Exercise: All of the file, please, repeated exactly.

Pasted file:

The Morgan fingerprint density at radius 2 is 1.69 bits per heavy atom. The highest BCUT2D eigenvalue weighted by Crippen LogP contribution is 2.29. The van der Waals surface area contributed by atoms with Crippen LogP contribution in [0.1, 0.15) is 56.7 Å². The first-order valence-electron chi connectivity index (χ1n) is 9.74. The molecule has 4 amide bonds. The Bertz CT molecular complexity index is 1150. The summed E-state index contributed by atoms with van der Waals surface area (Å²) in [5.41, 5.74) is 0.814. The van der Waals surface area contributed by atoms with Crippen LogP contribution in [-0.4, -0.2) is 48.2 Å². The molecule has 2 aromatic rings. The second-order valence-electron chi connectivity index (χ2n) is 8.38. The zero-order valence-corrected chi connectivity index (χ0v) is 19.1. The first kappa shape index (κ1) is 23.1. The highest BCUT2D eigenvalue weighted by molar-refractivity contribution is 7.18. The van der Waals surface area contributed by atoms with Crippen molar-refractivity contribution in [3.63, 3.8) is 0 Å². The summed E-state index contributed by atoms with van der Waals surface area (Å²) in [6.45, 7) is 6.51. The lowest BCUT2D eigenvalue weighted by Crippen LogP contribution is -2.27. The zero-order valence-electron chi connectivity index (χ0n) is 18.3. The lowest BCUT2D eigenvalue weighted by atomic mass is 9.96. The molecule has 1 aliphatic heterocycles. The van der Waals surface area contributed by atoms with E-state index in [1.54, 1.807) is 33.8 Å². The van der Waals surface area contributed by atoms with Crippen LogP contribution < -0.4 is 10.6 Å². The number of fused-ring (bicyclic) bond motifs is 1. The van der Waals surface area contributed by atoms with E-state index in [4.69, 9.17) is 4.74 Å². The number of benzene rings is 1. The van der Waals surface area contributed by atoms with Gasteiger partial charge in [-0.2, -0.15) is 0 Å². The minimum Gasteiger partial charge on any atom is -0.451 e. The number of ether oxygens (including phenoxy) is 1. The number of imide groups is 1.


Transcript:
The Morgan fingerprint density at radius 2 is 1.69 bits per heavy atom. The highest BCUT2D eigenvalue weighted by Crippen LogP contribution is 2.29. The van der Waals surface area contributed by atoms with Crippen LogP contribution in [0.1, 0.15) is 56.7 Å². The first-order valence-electron chi connectivity index (χ1n) is 9.74. The molecule has 4 amide bonds. The Bertz CT molecular complexity index is 1150. The summed E-state index contributed by atoms with van der Waals surface area (Å²) in [5.41, 5.74) is 0.814. The van der Waals surface area contributed by atoms with Crippen LogP contribution in [-0.4, -0.2) is 48.2 Å². The molecule has 2 aromatic rings. The second-order valence-electron chi connectivity index (χ2n) is 8.38. The zero-order valence-corrected chi connectivity index (χ0v) is 19.1. The first kappa shape index (κ1) is 23.1. The highest BCUT2D eigenvalue weighted by molar-refractivity contribution is 7.18. The van der Waals surface area contributed by atoms with Crippen molar-refractivity contribution in [3.63, 3.8) is 0 Å². The summed E-state index contributed by atoms with van der Waals surface area (Å²) in [6.45, 7) is 6.51. The lowest BCUT2D eigenvalue weighted by Crippen LogP contribution is -2.27. The zero-order valence-electron chi connectivity index (χ0n) is 18.3. The lowest BCUT2D eigenvalue weighted by atomic mass is 9.96. The molecule has 1 aliphatic heterocycles. The van der Waals surface area contributed by atoms with E-state index in [1.54, 1.807) is 33.8 Å². The van der Waals surface area contributed by atoms with Crippen LogP contribution < -0.4 is 10.6 Å². The number of fused-ring (bicyclic) bond motifs is 1. The van der Waals surface area contributed by atoms with E-state index in [4.69, 9.17) is 4.74 Å². The number of benzene rings is 1. The van der Waals surface area contributed by atoms with Gasteiger partial charge in [-0.2, -0.15) is 0 Å². The minimum Gasteiger partial charge on any atom is -0.451 e. The number of ether oxygens (including phenoxy) is 1. The number of imide groups is 1.